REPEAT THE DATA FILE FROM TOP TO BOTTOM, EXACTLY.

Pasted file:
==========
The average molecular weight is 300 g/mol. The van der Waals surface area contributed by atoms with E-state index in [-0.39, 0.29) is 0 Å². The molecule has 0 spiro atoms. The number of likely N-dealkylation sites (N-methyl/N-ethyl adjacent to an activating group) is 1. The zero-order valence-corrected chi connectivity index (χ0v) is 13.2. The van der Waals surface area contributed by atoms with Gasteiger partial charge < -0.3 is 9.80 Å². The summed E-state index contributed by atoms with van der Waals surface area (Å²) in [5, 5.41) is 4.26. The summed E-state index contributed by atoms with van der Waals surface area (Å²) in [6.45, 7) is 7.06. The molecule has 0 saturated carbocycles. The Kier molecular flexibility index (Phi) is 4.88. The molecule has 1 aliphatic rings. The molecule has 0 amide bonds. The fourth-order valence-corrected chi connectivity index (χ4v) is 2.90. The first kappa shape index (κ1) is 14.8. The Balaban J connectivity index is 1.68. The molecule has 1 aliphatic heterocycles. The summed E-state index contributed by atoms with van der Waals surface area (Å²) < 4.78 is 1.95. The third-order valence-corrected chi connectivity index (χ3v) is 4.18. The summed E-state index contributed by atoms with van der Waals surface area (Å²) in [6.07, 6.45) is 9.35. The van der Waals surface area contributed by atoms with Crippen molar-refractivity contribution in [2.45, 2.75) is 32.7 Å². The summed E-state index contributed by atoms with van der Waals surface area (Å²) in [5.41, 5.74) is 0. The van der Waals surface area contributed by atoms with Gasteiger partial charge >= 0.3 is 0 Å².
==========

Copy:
The average molecular weight is 300 g/mol. The van der Waals surface area contributed by atoms with E-state index in [-0.39, 0.29) is 0 Å². The molecule has 0 spiro atoms. The number of likely N-dealkylation sites (N-methyl/N-ethyl adjacent to an activating group) is 1. The zero-order valence-corrected chi connectivity index (χ0v) is 13.2. The van der Waals surface area contributed by atoms with Gasteiger partial charge < -0.3 is 9.80 Å². The summed E-state index contributed by atoms with van der Waals surface area (Å²) in [5, 5.41) is 4.26. The summed E-state index contributed by atoms with van der Waals surface area (Å²) in [6.45, 7) is 7.06. The molecule has 0 saturated carbocycles. The Kier molecular flexibility index (Phi) is 4.88. The molecule has 1 aliphatic rings. The molecule has 0 amide bonds. The fourth-order valence-corrected chi connectivity index (χ4v) is 2.90. The first kappa shape index (κ1) is 14.8. The Balaban J connectivity index is 1.68. The molecule has 1 aliphatic heterocycles. The summed E-state index contributed by atoms with van der Waals surface area (Å²) < 4.78 is 1.95. The third-order valence-corrected chi connectivity index (χ3v) is 4.18. The summed E-state index contributed by atoms with van der Waals surface area (Å²) in [6.07, 6.45) is 9.35. The van der Waals surface area contributed by atoms with Crippen molar-refractivity contribution in [2.45, 2.75) is 32.7 Å². The summed E-state index contributed by atoms with van der Waals surface area (Å²) in [5.41, 5.74) is 0. The van der Waals surface area contributed by atoms with Gasteiger partial charge >= 0.3 is 0 Å².